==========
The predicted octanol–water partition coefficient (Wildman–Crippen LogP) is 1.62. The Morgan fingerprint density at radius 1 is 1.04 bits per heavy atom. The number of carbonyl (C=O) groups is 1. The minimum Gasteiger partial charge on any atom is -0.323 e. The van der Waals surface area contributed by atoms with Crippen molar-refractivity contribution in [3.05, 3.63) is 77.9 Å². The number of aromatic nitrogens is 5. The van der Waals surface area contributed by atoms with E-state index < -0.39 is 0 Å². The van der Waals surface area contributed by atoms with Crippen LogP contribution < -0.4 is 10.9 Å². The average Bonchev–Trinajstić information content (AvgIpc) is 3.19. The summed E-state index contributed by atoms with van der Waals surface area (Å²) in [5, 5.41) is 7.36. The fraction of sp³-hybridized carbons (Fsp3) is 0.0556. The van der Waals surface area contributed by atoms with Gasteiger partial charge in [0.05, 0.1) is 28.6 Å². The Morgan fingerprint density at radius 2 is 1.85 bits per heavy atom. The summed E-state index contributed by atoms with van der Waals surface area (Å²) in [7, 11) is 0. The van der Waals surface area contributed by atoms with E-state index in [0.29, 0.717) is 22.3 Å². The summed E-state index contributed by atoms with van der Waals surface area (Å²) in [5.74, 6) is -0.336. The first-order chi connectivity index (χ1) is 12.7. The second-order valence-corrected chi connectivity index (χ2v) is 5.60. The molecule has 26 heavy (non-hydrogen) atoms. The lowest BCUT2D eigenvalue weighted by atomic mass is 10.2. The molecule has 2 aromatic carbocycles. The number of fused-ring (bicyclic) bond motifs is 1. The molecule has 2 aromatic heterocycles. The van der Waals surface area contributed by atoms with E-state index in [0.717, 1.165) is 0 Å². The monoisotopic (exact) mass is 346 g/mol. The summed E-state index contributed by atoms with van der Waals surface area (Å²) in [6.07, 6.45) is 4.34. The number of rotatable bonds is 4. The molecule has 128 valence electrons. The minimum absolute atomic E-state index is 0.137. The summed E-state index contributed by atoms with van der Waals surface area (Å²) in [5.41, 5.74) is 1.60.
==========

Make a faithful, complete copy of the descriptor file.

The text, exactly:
The predicted octanol–water partition coefficient (Wildman–Crippen LogP) is 1.62. The Morgan fingerprint density at radius 1 is 1.04 bits per heavy atom. The number of carbonyl (C=O) groups is 1. The minimum Gasteiger partial charge on any atom is -0.323 e. The van der Waals surface area contributed by atoms with Crippen molar-refractivity contribution in [3.05, 3.63) is 77.9 Å². The number of aromatic nitrogens is 5. The van der Waals surface area contributed by atoms with E-state index < -0.39 is 0 Å². The van der Waals surface area contributed by atoms with Crippen LogP contribution < -0.4 is 10.9 Å². The average Bonchev–Trinajstić information content (AvgIpc) is 3.19. The summed E-state index contributed by atoms with van der Waals surface area (Å²) in [5, 5.41) is 7.36. The fraction of sp³-hybridized carbons (Fsp3) is 0.0556. The van der Waals surface area contributed by atoms with Gasteiger partial charge in [0.05, 0.1) is 28.6 Å². The Morgan fingerprint density at radius 2 is 1.85 bits per heavy atom. The summed E-state index contributed by atoms with van der Waals surface area (Å²) in [7, 11) is 0. The van der Waals surface area contributed by atoms with E-state index in [0.29, 0.717) is 22.3 Å². The summed E-state index contributed by atoms with van der Waals surface area (Å²) in [5.74, 6) is -0.336. The first-order chi connectivity index (χ1) is 12.7. The second-order valence-corrected chi connectivity index (χ2v) is 5.60. The molecule has 26 heavy (non-hydrogen) atoms. The lowest BCUT2D eigenvalue weighted by atomic mass is 10.2. The molecule has 2 aromatic carbocycles. The number of fused-ring (bicyclic) bond motifs is 1. The molecule has 2 aromatic heterocycles. The van der Waals surface area contributed by atoms with E-state index in [0.717, 1.165) is 0 Å². The monoisotopic (exact) mass is 346 g/mol. The summed E-state index contributed by atoms with van der Waals surface area (Å²) in [6.07, 6.45) is 4.34. The number of rotatable bonds is 4. The molecule has 128 valence electrons. The minimum absolute atomic E-state index is 0.137. The summed E-state index contributed by atoms with van der Waals surface area (Å²) in [5.41, 5.74) is 1.60.